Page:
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Archive | February 16th, 2010

Griffin to Go: Drink in Some Mardi Gras Spirit

Griffin to Go: Drink in Some Mardi Gras Spirit

The cover of the book says it all: “Famous New Orleans Drinks (And How to Mix ‘Em).”

Well, almost all. This gem from one Stanley Clisby Arthur was first printed in 1937, a few years before the introduction of the Hurricane by Pat O’Brien, whose name still graces a chain of bars, including one on the River Walk.

But don’t let that deter you from searching out this slender volume, because it is a treasure trove of facts and stories behind the potent potables that dominated the Big Easy, and many a Southern bar, during the era. It’s little wonder the book is still in print today.

My copy, given to me by dear friends who understand the joys of a well-mixed cocktail and a well-spun story, is from the book’s fourth printing, which was in April 1941. The country was still months away from the second world war at that time, and some areas were only beginning to emerge from the Great Depression.

Though Prohibition had ended only a few years before, Arthur proudly hails his city as “the home of civilized drinking” for more than a century.

He doesn’t stop there: “The flowing bowl and the adept mixing of what went in it has constituted as high an art in this Creole city as the incomparable cooking for which it is famed.”

To prove his point, Arthur offers recipes for drinks that are still shaken, stirred and layered at many a New Orleans haunt, including the Sazerac, the Absinthe Frappé, Ramos Gin Fizz and Planter’s Punch.

“The quality of mixed drinks as served in New Orleans has always appealed to the sophisticated taste,” Arthur writes. “It was here that your most modern of American beverages, the cocktail, first came into being and was given its jaunty name.”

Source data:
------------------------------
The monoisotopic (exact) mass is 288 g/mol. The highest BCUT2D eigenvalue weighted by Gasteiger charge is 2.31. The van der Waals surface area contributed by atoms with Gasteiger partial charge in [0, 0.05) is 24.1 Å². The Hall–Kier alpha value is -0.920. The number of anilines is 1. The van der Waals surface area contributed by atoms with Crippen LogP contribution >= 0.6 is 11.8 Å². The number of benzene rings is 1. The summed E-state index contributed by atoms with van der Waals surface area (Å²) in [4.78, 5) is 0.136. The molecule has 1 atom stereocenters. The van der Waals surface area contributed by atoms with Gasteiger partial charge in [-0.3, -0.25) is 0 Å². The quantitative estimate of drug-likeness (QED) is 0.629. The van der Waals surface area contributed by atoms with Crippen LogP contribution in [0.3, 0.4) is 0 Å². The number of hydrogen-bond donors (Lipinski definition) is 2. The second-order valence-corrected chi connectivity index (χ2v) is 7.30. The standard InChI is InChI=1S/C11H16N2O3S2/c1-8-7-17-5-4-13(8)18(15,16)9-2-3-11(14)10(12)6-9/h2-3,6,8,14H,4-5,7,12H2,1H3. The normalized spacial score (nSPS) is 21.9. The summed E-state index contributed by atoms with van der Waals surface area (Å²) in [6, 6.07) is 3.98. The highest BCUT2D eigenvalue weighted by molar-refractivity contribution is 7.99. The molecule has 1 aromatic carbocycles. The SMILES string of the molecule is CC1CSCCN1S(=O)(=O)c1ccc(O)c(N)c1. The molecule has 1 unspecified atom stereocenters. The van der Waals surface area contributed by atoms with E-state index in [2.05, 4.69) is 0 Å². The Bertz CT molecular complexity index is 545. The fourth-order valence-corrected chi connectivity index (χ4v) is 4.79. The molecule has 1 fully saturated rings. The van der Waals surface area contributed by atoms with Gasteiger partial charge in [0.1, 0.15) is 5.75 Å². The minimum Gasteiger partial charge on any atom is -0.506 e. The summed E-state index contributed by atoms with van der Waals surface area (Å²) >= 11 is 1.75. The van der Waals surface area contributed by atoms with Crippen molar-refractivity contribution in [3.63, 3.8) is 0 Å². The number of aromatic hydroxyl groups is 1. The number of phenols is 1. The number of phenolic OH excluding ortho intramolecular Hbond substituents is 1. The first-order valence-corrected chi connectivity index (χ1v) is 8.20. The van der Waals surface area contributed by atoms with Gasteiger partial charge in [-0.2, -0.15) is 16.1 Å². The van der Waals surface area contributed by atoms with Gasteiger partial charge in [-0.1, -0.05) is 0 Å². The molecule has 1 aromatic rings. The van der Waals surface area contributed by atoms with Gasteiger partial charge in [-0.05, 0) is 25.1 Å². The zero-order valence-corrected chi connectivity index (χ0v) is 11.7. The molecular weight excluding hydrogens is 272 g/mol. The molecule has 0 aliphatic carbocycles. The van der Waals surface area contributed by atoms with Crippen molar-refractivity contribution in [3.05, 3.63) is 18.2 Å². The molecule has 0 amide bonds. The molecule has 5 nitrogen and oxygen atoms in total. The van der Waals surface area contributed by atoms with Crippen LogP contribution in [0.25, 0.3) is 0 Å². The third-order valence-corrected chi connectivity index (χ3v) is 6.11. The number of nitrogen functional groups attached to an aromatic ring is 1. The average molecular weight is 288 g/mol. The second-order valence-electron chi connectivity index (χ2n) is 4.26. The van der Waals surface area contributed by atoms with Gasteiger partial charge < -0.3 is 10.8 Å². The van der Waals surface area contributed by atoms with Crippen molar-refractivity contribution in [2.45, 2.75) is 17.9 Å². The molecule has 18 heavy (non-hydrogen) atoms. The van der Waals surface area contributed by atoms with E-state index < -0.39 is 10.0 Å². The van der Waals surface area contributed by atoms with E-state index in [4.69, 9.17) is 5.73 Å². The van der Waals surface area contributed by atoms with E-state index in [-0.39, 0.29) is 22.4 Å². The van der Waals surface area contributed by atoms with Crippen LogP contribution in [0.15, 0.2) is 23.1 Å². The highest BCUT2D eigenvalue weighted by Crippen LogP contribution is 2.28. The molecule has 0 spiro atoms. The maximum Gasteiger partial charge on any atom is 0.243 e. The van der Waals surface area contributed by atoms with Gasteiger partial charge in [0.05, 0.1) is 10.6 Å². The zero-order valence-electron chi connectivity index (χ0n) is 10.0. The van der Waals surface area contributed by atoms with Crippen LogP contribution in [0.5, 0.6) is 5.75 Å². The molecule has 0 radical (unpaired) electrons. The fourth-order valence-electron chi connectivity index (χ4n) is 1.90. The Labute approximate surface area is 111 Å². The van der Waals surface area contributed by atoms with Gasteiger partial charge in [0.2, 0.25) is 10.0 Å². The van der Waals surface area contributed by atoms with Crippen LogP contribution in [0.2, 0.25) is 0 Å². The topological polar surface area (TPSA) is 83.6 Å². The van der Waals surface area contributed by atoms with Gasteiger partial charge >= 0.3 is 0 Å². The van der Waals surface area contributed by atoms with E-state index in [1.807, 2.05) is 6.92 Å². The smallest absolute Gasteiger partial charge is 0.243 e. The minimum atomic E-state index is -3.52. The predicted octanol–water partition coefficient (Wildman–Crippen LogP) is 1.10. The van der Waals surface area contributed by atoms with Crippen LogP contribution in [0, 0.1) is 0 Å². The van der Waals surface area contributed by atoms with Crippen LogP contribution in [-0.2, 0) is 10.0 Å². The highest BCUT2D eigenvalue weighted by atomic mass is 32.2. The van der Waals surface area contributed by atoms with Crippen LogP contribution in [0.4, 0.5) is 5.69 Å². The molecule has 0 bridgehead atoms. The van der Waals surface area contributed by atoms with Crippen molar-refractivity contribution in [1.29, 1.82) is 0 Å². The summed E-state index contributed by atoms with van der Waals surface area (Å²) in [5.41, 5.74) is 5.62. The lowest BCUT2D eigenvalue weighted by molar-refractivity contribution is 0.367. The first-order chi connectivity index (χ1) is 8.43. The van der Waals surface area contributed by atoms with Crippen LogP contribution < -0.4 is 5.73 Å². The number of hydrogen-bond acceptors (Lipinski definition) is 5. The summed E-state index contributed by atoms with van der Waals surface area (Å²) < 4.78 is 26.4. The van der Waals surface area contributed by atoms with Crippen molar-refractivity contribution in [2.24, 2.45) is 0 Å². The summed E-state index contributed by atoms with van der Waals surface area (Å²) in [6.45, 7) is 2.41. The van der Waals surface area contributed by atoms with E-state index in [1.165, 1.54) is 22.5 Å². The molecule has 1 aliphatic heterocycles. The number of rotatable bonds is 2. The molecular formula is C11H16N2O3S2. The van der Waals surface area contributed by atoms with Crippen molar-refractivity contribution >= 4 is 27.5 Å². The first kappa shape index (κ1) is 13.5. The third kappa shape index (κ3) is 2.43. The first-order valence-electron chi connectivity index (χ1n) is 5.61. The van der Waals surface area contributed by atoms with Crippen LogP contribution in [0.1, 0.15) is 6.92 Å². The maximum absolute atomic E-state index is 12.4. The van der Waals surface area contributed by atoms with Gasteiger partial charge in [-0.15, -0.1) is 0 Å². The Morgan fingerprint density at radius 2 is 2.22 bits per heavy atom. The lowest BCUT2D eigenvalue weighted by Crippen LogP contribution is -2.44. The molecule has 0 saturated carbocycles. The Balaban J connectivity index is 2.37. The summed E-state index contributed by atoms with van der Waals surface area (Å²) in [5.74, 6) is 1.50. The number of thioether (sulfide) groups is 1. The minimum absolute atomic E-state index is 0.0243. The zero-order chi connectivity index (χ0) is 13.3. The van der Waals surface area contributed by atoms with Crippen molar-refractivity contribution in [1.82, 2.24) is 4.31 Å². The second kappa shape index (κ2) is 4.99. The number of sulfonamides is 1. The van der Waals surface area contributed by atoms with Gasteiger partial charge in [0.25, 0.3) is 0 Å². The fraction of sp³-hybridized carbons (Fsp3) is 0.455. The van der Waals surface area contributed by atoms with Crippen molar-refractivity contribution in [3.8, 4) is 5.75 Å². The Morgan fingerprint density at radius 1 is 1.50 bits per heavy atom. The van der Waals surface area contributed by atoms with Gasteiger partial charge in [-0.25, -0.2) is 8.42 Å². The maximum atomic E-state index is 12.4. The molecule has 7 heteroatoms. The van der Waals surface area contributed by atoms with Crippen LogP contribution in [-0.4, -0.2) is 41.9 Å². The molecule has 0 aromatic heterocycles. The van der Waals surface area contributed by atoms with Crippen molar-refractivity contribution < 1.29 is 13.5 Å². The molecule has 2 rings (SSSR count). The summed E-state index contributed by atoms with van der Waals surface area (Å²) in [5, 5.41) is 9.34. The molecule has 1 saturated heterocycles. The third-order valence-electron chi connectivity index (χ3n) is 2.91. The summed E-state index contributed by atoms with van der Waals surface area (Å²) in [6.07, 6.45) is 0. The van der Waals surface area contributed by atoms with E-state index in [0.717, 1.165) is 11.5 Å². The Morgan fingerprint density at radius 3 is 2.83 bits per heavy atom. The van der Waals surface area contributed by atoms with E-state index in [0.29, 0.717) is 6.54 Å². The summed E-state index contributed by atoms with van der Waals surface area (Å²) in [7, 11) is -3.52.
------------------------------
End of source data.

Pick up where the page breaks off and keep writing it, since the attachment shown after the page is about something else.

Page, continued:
Etymological stories are of particular interest to the author. The term “julep,” for example, dates as far back as 1400 A.D., he writes, “long before we ever heard of the Southern States of these United States, where the julep is popularly supposed to be indigenous.”

But Arthur doesn’t stop there. He goes on to give advice about how to make a julep that will keep you smiling: “Don’t use rye whiskey in making a julep. If you do use whiskey, let it be Bourbon, which serves its highest purpose when it becomes a component part of that prince of all thirst-quenchers known as the Mint Julep.” As a Kentuckian who honors the derby each May, I heartily concur.

I also love the fact that so much of the lore remains up-to-date more than 70 years after the book’s initial publication. Take this passage on one of the Latin Quarter’s still-popular nightspots: “Of all the ancient buildings in New Orleans’ famed Vieux Carré, none has been more glorified in story and picture than a square, plastered-brick building at the corner of Bourbon and Bienville streets, known as the Old Absinthe House.”

The building, erected in 1806, was originally used for importing, then bartering foodstuffs and tobacco. Over the course of its history, it became a grocery, a boot shop, and, in 1846, “a coffee-house, as saloons were then called.”

Today, you can taste a cocktail made with real absinthe there.

Absinthe, or actually something called “absinthe substitute” (which I would take to be Herbsaint, Pernod or a similarly anise-flavored alcohol), is a key ingredient in the Sazerac recipe included in the book. But it wasn’t always part of the mix. And Arthur is more than happy to offer the evolution of a drink, when he can. Especially when the drink in question is considered “the best known of all New Orleans cocktails.”

The original recipe called for Peychaud’s bitters, which were created in New Orleans by a druggist named Antoine Amédée Peychaud. It remains a key ingredient today; not so the alcohol it was meant to complement. It seems brandy was a little too European for American tastes, so rye whiskey elbowed its way into the mix. With that change came the addition of absinthe.

“But this history delving is dry stuff,” Arthur notes, “so let’s sample a genuine Sazerac.”

Indeed.

A Genuine Sazerac

1 lump sugar
3 drops Peychaud’s bitters
1 dash Angostura bitters
1 jigger rye whiskey
1 dash absinthe substitute
1 slice lemon peel